It wasn't the greatest complete relay I've ever seen. That would be the Madison West 200 IM relay at the Wisconsin Division I high school state championships in 1997, where my older brother swam the breast, with my future co-captain Dan Tereba bringing it home. That race catapulted our team to the state championship, West's last as far as I know. And I can't say it was the best relay leg ever for certain. I haven't been watching swimming for long enough. But Jason Lezak's final leg of last night's 400 freestyle relay was easily the best single relay leg I've ever witnessed in any sport.
Lezak entered the water (his start is above), with the US trailing by about 2/3 of a body length. The French, the pre-race favorites, led at that point and with the world record-holder Alain Bernard anchoring the relay the outcome looked set. (To be completely correct, at that point Bernard was no longer the world record holder since his world record was broken during the race by the Australian lead-off swimmer.) After an initial burst, Lezak actually lost ground to Bernard. At the turn, he looked to be a full body length behind. Even if Lezak was trying to draft off of Bernard, he was so far back that the race seemed to be over. Afterwards, Lezak himself said, "I'm not going to lie. When I flipped at the 50, it really crossed my mind for a split second that there was no way. Then I changed. And I said, 'You know what, that's ridiculous at the Olympics. I'm here for the United States of America. I don't care how bad it hurts or whatever.' ... Honestly in five seconds I was thinking all these things. I got like a supercharge and took it from there."" Then Lezak, with his powerful, slower paced turnover, just kept pounding at the water, pulling himself up to Bernard over the course of the last 50 meters, only drawing even with him just inside the flags, and barely touching the Frenchman out, by .08 seconds. Gold Medal for the US.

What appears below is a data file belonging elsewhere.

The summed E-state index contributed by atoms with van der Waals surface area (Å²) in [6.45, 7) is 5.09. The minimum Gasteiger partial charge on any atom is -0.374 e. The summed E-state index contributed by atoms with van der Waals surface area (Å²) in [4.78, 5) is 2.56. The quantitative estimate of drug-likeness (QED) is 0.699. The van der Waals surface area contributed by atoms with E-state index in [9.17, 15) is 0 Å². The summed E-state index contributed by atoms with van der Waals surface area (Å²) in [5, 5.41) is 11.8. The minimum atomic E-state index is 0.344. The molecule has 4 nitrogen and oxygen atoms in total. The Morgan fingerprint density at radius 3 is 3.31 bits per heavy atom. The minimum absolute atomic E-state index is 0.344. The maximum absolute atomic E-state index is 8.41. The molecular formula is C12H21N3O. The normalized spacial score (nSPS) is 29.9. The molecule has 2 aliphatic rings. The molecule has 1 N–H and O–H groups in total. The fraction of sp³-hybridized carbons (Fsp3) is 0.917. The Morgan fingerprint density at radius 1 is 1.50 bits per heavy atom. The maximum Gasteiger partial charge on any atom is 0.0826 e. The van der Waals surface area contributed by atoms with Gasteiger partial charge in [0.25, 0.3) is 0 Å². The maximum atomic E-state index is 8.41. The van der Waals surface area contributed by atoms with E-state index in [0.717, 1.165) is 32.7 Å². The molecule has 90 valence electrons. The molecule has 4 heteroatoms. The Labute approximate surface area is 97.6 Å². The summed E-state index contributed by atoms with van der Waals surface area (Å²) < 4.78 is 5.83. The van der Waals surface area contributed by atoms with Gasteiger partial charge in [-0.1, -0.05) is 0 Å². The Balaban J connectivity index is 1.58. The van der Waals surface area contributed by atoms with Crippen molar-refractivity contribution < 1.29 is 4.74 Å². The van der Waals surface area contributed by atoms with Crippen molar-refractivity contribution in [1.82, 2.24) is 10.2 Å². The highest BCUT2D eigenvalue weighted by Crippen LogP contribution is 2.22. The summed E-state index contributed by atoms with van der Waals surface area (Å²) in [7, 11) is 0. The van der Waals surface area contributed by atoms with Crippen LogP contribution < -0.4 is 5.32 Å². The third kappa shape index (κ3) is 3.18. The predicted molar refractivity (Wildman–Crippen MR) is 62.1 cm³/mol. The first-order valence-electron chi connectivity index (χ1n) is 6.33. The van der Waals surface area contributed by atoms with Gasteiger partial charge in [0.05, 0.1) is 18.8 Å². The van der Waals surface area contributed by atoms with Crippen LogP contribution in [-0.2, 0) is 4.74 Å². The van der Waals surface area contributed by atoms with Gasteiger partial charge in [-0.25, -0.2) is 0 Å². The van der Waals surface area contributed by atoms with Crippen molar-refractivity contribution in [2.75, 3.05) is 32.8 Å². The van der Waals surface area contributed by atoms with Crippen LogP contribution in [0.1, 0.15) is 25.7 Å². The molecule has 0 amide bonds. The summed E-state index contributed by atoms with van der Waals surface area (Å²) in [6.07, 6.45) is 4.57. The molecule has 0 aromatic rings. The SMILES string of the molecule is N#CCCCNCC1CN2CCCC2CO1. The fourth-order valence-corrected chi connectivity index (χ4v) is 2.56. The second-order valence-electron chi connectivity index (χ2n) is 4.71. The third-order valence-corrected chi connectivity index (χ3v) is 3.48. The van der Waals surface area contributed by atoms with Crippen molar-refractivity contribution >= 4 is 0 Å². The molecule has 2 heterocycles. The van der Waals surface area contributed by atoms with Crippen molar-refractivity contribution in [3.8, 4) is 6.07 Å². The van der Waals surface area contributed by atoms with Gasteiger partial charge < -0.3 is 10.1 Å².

Now, yes, Lezak's historic swim kept Michael Phelps's highly publicized goal of winning 8 gold medals in one Olympics alive. But I think it's better seen as what it was--- the fastest free relay leg in history, swum by a 32-year-old, self-coached, US team captain in his last Olympics. Undoubtedly, this was the best race of Lezak's life. A career defining moment. Remarkable.
If you missed it or you want to rewatch it, see here. (Unfortunately, there's what sounds like Chinese commentary. Lezak's leg begins around 4:45.)